C - Cognitive/analytical
K - Subject knowledge
T - Transferable skills
P - Professional/Practical skills
Overall student workload
Independent Study Hours: 128
Lecture Hours: 22
Methods of Teaching / Learning
The learning and teaching strategy is designed to:
- Build an appreciation of the usefulness of economic concepts in historical analysis through lectures and independent reading
- Allow students to communicate their knowledge of relevant economic concepts in (group) discussions effectively.
The learning and teaching methods include:
- Lectures with opportunities for discussion and group work (2 x 11 hours including test)
Indicated Lecture Hours (which may also include seminars, tutorials, workshops and other contact time) are approximate and may include in-class tests where one or more of these are an assessment on the module. In-class tests are scheduled/organised separately to taught content and will be published on to student personal timetables, where they apply to taken modules, as soon as they are finalised by central administration. This will usually be after the initial publication of the teaching timetable for the relevant semester.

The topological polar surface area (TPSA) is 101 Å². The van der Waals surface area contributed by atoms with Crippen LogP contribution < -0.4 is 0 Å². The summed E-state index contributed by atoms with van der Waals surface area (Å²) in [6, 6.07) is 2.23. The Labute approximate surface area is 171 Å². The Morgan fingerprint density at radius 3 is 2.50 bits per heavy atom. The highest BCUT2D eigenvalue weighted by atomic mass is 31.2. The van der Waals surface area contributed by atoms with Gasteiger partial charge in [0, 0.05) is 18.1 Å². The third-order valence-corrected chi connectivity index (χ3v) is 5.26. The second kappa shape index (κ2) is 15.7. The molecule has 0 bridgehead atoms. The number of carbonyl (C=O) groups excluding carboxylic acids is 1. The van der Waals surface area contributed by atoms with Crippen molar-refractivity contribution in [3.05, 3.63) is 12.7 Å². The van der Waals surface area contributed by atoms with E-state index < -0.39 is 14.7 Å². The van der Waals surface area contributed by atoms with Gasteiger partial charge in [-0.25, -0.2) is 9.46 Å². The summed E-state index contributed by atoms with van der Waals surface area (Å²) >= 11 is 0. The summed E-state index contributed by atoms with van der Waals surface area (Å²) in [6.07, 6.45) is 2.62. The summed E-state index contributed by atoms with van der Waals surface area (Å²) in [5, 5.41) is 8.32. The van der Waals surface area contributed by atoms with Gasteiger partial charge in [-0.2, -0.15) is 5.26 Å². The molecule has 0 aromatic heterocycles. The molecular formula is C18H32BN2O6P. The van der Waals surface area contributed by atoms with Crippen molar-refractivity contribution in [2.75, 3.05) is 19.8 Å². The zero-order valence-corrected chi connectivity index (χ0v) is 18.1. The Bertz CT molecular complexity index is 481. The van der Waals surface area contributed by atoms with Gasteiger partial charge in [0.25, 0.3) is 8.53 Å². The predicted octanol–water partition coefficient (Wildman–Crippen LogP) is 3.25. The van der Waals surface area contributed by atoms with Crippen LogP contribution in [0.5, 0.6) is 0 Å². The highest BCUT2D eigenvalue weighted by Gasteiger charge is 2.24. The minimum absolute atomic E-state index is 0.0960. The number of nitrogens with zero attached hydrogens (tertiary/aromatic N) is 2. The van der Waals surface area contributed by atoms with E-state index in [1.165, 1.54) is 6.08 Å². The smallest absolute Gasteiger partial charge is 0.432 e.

Reading list for BUSINESS HISTORY : http://aspire.surrey.ac.uk/modules/eco2057
Programmes this module appears in
|Business Economics BSc (Hons)||2||Compulsory||A weighted aggregate mark of 40% is required to pass the module|
|Economics and Finance BSc (Hons)||2||Compulsory||A weighted aggregate mark of 40% is required to pass the module|
|Liberal Arts and Sciences BA (Hons)/BSc (Hons)||2||Optional||A weighted aggregate mark of 40% is required to pass the module|
Please note that the information detailed within this record is accurate at the time of publishing and may be subject to change. This record contains information for the most up to date version of the programme / module for the 2018/9 academic year.